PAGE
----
Exercise levels

Overall, 46 (75%) of participants indicated that they engaged in some regular form of exercise, while 15 (25%) did not. The ratio of men (72.7%) to women (78.6%) who exercised routinely was not significantly different, χ2 = 0.28, p = .60. Participants reported working out an average of 3.16 Sessions Per Week (SD = 2.31), with the frequency ranging from 0 to 7 workouts during a typical week. On average, participants reported that they worked out 45.00 Minutes Per Session (SD = 36.40), with sessions ranging from 0 to 120 minutes in duration. Finally, the mean calculated total Minutes Per Week of exercise per individual was 189.06 (SD = 189.45), and ranged from 0 to 840 minutes.

Total hippocampal volume correlations

We correlated the extracted hippocampal volumes with each of the exercise measures, controlling for age and gender. The number of exercise Sessions Per Week was not significantly correlated with either left (partial r = .204, p = .120) or right (partial r = .143, p = .279) hippocampal volume. The number of Minutes Per Session was marginally correlated with the volume of the left (partial r = .245, p = .061) and right (partial r = .254, p = .052) hippocampus, but only at a non-significant trend level. However, when these two variables were combined, there was a significant correlation between the number of Minutes Per Week of exercise and the volume of both left (partial r = .310, p = .017) and right (partial r = .305, p = .019) hippocampus (see Figure 1).

Figure 1: Partial correlation plots showing the positive association between the residualized values for the mean number of minutes of exercise per week and the residualized modulated volume data extracted from each hippocampus after controlling for age and gender (*p < .05).
Figure 1

As a control region, we extracted the volume estimates from the right and left thalamus, which have previously been found to be unrelated to physical exercise15. As expected, the number of exercise Sessions Per Week was not correlated with either left (partial r = .132, p = .320) or right (partial r = −.031, p = .814) thalamic volume estimates. Similarly, the number of Minutes Per Session was also not correlated with left (partial r = .173, p = .189) or right (partial r = .018, p = .895) thalamus. Finally, the number of Minutes Per Week of exercise was also unrelated to the volume of the thalamus on either the left (partial r = .218, p = .097) or right (partial r = .079, p = .552).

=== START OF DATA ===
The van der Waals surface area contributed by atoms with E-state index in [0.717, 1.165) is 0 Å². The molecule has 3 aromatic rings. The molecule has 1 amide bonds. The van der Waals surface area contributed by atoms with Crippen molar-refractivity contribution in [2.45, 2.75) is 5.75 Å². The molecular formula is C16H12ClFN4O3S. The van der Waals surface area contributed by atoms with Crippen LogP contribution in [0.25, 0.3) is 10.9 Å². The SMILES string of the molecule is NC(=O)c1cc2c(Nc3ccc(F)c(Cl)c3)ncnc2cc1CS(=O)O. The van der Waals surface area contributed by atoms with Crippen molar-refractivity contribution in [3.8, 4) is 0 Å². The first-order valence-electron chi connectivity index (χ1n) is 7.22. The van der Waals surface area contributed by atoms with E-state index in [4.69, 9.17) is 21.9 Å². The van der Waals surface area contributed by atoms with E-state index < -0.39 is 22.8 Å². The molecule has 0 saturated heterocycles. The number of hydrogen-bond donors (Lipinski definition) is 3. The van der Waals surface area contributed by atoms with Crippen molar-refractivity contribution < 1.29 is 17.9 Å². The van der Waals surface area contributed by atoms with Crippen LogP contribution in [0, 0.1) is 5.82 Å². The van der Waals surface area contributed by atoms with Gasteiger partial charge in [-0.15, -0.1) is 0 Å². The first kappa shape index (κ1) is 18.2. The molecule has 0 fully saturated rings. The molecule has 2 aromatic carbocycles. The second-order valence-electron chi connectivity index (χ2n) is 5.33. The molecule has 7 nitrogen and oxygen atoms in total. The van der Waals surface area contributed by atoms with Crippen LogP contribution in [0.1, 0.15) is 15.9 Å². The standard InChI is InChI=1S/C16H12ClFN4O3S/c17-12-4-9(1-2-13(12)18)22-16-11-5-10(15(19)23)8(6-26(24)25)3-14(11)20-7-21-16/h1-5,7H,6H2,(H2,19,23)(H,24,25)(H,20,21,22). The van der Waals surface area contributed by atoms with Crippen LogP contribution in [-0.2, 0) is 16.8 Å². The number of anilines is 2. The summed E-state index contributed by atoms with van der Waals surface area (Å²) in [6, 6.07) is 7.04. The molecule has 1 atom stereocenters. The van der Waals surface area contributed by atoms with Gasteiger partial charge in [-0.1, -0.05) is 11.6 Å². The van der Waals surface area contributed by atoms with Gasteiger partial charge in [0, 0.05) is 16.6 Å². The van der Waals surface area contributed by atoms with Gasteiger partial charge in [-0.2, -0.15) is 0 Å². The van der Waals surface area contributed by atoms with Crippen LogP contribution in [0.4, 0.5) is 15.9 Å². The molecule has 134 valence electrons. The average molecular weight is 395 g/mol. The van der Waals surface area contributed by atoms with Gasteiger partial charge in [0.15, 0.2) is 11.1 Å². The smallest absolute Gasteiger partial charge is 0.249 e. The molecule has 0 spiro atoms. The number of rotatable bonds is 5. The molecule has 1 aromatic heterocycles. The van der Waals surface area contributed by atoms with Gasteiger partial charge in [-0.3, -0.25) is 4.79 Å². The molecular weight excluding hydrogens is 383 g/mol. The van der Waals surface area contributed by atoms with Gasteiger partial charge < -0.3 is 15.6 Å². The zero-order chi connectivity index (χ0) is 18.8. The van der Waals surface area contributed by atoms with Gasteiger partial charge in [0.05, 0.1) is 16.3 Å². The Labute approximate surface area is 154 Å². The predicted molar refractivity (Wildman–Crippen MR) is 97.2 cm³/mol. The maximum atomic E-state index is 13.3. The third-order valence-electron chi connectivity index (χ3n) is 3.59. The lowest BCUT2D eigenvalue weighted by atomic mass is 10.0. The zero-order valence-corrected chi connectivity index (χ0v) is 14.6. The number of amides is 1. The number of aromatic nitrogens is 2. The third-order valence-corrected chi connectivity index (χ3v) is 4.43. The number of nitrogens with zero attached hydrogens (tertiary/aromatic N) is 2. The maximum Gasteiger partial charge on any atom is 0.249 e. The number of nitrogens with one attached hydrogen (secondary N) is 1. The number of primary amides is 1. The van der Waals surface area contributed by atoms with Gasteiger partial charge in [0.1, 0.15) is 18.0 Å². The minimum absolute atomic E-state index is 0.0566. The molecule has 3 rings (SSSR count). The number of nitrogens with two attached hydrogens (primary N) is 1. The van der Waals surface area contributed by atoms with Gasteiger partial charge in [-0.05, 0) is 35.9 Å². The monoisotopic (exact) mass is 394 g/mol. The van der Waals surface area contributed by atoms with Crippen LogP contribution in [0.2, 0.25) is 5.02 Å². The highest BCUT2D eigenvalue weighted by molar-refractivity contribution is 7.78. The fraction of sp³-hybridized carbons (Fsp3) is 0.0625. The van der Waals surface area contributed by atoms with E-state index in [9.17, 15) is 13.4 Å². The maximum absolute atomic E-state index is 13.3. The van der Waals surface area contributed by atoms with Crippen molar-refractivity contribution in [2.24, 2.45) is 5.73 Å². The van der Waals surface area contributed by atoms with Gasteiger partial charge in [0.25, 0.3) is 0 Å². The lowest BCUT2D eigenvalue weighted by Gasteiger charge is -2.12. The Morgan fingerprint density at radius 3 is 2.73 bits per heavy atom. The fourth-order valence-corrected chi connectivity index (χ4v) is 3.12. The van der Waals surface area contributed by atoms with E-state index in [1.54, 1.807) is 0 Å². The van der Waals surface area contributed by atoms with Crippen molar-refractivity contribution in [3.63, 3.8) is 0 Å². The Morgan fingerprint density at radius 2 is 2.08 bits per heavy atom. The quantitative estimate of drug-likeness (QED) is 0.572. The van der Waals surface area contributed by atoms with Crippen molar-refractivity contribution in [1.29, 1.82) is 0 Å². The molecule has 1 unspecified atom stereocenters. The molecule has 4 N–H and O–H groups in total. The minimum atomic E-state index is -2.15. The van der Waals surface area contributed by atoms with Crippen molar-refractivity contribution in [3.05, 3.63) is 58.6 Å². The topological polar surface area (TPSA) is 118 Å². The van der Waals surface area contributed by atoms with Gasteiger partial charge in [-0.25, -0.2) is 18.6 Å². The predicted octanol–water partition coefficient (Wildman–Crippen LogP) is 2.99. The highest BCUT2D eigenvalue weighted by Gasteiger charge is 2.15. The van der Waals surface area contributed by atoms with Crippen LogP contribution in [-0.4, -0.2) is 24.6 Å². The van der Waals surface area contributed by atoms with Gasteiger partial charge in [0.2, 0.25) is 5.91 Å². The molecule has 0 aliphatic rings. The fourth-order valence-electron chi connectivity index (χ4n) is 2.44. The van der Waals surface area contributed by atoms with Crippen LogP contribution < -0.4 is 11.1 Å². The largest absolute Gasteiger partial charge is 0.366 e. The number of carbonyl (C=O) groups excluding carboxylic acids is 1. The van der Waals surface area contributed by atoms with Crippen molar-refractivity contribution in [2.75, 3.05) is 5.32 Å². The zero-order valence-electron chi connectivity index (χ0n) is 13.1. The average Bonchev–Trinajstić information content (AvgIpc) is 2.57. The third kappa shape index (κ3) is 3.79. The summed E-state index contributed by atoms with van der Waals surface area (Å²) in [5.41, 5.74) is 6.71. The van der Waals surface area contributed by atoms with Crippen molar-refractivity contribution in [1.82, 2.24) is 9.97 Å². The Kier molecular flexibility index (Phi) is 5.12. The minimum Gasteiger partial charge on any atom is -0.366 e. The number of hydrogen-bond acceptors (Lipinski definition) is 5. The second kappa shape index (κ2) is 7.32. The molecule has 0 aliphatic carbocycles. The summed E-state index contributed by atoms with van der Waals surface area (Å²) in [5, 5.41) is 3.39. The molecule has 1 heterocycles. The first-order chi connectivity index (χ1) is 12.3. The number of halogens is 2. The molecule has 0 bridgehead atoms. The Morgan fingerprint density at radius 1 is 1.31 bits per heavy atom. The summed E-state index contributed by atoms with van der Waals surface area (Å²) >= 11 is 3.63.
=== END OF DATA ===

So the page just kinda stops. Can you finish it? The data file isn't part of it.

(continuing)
Voxel-wise hippocampal correlations

To further explore the association between exercise variables and hippocampal volume, we conducted a voxel-wise analysis of gray matter volume within two search territories defined by the hippocampal ROIs. These analyses were corrected for multiple comparisons within the volume of the hippocampus. For this analysis, there were no correlated voxels within either the left or right hippocampus for Sessions Per Week or Minutes Per Session. Additionally, no voxels survived correction for multiple comparisons within left hippocampus for the number of exercise Minutes Per Week. There was, however, a cluster of 21 voxels within the right hippocampus (MNI: x = 27, y = −7, z = −21; T57 = 3.38; p = .072, FWE corrected) where the gray matter volume showed a significant correlation with the number of Minutes Per Week of exercise (see Figure 2). There were no voxels within either hippocampus showing a negative correlation between physical exercise and gray matter volume.

Figure 2: The figure shows the coronal (upper left), sagittal (upper right), and axial (lower left) slices highlighting the location of a cluster of 21 voxels within the right hippocampus (MNI: x = 27, y = −7, z = −21) where the tissue volume showed a significant correlation with the number of Minutes Per Week of exercise, after small volume correction for multiple comparisons (*p < .10, FWE).
Figure 2

For visualization purposes, the scatterplot (lower right) shows the significant association between the residualized values for the mean number of minutes of exercise per week and the mean extracted data from the significant cluster in the hippocampus after controlling for age and gender.

As a control region, the left and right thalamus were also examined using a voxel-wise analysis constrained to the anatomically defined ROIs, with appropriate small volume correction for multiple comparisons. As expected, no voxels within either thalamus were found to correlate with Sessions Per Week, Minutes Per Session, or Minutes Per Week of exercise.

Exploratory voxel-wise whole brain correlations